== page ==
Chief asks Nkhoma Synod to reopen health centre

Traditional Authority Vuso Jere in Ntchisi has asked Nkhoma Synod to reopen Chinthembwe Health Centre, saying villagers are facing difficulties in accessing health care.

The health facility was closed after land disputes that started some years back involving Nkhoma Synod and community members of Chinthembwe mainly Chaola and Chiliwilo villages in the area of Traditional Authority Vuso Jere.

Some health workers at the facility were also receiving threats.

On Wednesday, Ntchisi District Council, Ntchisi Police Station, Nkhoma Synod and Traditional Authority Vuso Jere held a meeting at Ntchisi Community Development hall to resolve the land dispute.

During the meeting, Vice moderator for Nkhoma Synod Reverend Philip J Kambulire said communities of Chinthembwe encroached the area of the mission.

“The two villages encroached the area for Nkhoma Synod and started cutting down trees posing a threat to people at the mission”, the moderator said.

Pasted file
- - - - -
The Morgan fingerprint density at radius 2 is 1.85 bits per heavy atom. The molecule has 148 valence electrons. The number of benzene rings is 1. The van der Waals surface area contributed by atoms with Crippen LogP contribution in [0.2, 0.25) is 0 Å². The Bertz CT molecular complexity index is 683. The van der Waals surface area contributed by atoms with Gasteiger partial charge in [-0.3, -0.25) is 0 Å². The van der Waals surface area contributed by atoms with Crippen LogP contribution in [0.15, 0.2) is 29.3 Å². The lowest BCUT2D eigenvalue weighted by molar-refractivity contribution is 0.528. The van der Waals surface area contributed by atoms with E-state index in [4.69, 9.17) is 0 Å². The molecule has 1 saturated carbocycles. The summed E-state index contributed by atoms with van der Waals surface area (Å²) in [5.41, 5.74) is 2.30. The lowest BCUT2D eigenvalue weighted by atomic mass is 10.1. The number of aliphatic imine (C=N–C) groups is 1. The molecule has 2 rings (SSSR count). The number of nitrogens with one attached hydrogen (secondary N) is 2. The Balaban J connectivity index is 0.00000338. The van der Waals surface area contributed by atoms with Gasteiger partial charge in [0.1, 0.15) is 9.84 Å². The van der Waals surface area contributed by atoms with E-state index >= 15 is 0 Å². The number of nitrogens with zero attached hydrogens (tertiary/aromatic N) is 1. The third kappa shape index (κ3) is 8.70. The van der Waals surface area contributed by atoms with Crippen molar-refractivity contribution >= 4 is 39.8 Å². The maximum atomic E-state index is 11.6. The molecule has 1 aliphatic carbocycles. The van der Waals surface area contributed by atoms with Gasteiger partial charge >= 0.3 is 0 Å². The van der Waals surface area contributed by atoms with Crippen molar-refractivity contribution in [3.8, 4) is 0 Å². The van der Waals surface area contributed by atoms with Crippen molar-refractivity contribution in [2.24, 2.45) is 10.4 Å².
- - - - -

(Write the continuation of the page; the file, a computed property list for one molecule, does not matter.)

Chief Jere apologised to Nkhoma Synod members for the conduct of the villagers and begged them to reopen the health centre.

“Communities at Chinthembwe are now having problems to access health care services due to the closure of the health facility. I therefore apologize for the conduct of my subordinates and ask the authorities to reopen the facility”, the local leader said.

In his remarks Ntchisi acting district commissioner, Dr. Zondwayo Ng’oma who is also director of health and social services for Ntchisi District Hospital said as a district they cannot unilaterally solve land wrangles without involving security agencies.

“Issues of threats that health workers and church members were receiving at Chinthembwe Mission cannot just go free without involvement of the police to take note,” said Dr Ng’oma.

On his part, station officer for Ntchisi police station senior superintendent Billy Chimbonga thanked all stakeholders for involving the police on the discussions.
Chinthembwe is the first CCAP church to be established in Ntchisi district by the missionaries in the early 1900.

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